This series of blog posts by author Patti Digh will focus on issues of aging in the countries whose wines we will taste at our Wine Around the World event on October 6, 2016. There are a limited number of tickets left. Don’t miss this unforgettable event! Purchase online or stop by our office at 105 King Creek Blvd, Hendersonville, NC.
Aging isn’t just a biological process; it is also a cultural one. Frequently the average life expectancy bears on what age counts as “old.” For example, in the United States, where the average life expectancy is over 78 years, people are not considered “old” until they are in their sixties or seventies. However, in Chad the average life expectancy is less than 49 years. People in their thirties or forties are therefore already middle aged or “old.”
Over the next two weeks, leading up to our Wine Around the World event at The Cedars, let’s grab our passports and go on this amazing journey into aging in many cultures.
CHILE’S RAPID DEVELOPMENT AND ITS IMPACT ON AGING
by Patti Digh
Chile is a developing country with a rapidly expanding economy. In fact, it is expected to become a “developed country” within 10 years, one of the first in Latin America to obtain that designation. This rapid economic growth has brought significant changes in social organization. For example, an increasing number of older adults are now living alone versus in an extended family, and Chile has one of the largest proportions of older adults in Latin America.
In fact, the number of elderly in Latin America will triple as a share of the population by 2050. By 2050, there will be one Latin American elder for every child. The result will be a dramatic slowdown in population growth and an equally dramatic aging of the population. Latin America’s median age will climb by 14 years, from 26 to 40.
This coming age wave poses two fundamental challenges for Latin America. The first is to create national retirement systems capable of providing an adequate level of support for the old without imposing a crushing burden on the young. The second is to boost living standards while populations are still young and growing. While the United States, Europe, and Japan all became affluent societies before they became aging societies, Latin America may grow old before it grows rich.
In particular, Chile is in what is referred to as an advanced demographic transition stage. The population over 60 years of age represents 13% of the total population. It’s anticipated that the aging population in Chile will continue to increase to represent 20.8% of the population by 2044. Thus, in the near future, Chile will experience “super-aging.”
And because of the gender gap in life expectancy in Chile, more women will be living alone, a new phenomenon in Chile, and may experience increasing isolation. Additionally, more women may face reduced economic status in their later years as most did not participate in the labor force and were dependent upon their husband’s salaries and pensions.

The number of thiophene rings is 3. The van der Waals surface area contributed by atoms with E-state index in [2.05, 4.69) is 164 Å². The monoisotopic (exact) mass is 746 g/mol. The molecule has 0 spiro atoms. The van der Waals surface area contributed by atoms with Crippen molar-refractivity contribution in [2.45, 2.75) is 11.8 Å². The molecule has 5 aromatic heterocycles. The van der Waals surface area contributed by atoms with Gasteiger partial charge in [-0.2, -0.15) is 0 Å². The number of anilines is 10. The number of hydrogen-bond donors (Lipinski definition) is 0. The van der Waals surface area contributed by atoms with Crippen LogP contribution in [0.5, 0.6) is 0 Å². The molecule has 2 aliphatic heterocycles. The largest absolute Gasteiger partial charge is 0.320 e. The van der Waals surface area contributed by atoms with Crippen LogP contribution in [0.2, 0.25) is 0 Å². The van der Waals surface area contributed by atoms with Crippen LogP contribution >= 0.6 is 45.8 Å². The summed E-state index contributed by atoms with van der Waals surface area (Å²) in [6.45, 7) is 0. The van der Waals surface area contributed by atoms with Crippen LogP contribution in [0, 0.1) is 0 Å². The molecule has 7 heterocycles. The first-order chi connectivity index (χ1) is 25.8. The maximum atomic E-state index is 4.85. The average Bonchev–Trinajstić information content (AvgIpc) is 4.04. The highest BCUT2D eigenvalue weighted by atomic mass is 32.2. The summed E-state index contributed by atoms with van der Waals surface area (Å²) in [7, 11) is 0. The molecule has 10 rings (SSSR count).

It’s important to note that life expectancy in Chile also varies by geographic location and is up to 10 years less among certain indigenous populations there (e.g., Aymara), attesting to pockets of underdevelopment and poverty particularly among Indigenous populations and in rural areas.
To promote healthy aging, the government of Chile has been providing a nutritional supplement to older adults since 1998, distributing micronutrient fortified foods to adults 70 years or over who are registered for the program through their Primary Health Centers.
In 2002, a national effort to focus on health issues related to aging was initiated in Chile, focused on improving living conditions and health programs specific to the needs of older adults, developing and implementing elder abuse laws, and enhancing access to public spaces so that older adults can participate in tourism or use public transportation at reduced rates. The importance of specialized health care for the elderly such as comprehensive geriatric assessments is becoming an increasing focus of attention, as the prevalence of risk of falls and chronic diseases increases.
Access to participation in meaningful activities can be challenging for older adults in Chile. In Santiago, the city is divided into provinces with each responsible for organizing events for older adults. Provinces with more resources offer enhanced activities including travel opportunities, free exercise facilities, and opportunities for social engagement. A rising concern, however, is the lack of meaningful opportunities to remain socially and economically integrated as one enters old age in Chile. Not surprisingly, there has been a rise of mental health issues and in particular, depression. In Chile, it has been reported that clinical depression in older adults has reached 47%, which is a much higher percentage compared to estimate of 16% and 19% for adolescents and young adults.
To answer these needs, Chile has developed “The Integral Policy for Positive Aging” with three general objectives: protect the functional health of older people, improve their integration into the different areas of society, and increase their levels of subjective well-being.